In addition to seeking professional treatment, practising self-care can also help clients heal from histrionic behaviours and improve their overall well-being. Here are some essential tips to keep in mind in this regard:
Get enough sleep
Sleep is undoubtedly an undermined aspect of physical and mental health. If you cannot sleep properly, it can severely worsen your existing mental health issues, including histrionic behaviours. Hence, invest in making a proper sleep schedule and stick to it so that your body can get enough time to relax, unwind, and heal every night. Additionally, follow good sleep hygiene by limiting your intake of coffee and alcohol close to bedtime, ensuring that your room is dark, cool, and comfortable, and avoiding using any electronic gadgets in the bedroom.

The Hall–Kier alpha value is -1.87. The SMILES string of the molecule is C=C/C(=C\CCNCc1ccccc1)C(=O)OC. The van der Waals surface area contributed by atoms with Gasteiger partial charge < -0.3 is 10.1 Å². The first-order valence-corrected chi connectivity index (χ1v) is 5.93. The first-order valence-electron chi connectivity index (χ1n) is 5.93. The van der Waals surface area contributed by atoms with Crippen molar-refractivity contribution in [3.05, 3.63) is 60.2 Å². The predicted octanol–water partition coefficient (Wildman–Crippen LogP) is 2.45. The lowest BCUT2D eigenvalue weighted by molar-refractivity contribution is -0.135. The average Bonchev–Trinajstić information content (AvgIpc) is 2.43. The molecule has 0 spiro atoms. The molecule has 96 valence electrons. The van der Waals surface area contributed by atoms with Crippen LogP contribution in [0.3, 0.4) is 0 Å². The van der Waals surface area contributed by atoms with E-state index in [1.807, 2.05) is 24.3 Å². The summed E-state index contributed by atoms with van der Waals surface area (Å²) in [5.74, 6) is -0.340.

Regular exercise can work wonders for your everyday life by reducing stress levels, improving sleep, and positively contributing to your well-being. If possible, try engaging more in activities that increase your heart rate for 150 minutes a week.
No self-care is complete without nutrition. Try incorporating healthy eating habits into your everyday life. If doing so seems overwhelming, start smaller by adding one or two healthy foods to your daily meals per week while reducing the portion of processed and unhealthy foods.
Yoga, mindfulness, and relaxation exercises can all help you reduce the element of stress in life. This allows you to control better your behavioural and emotional issues related to histrionic personality disorder.
What causes histrionic personality disorder?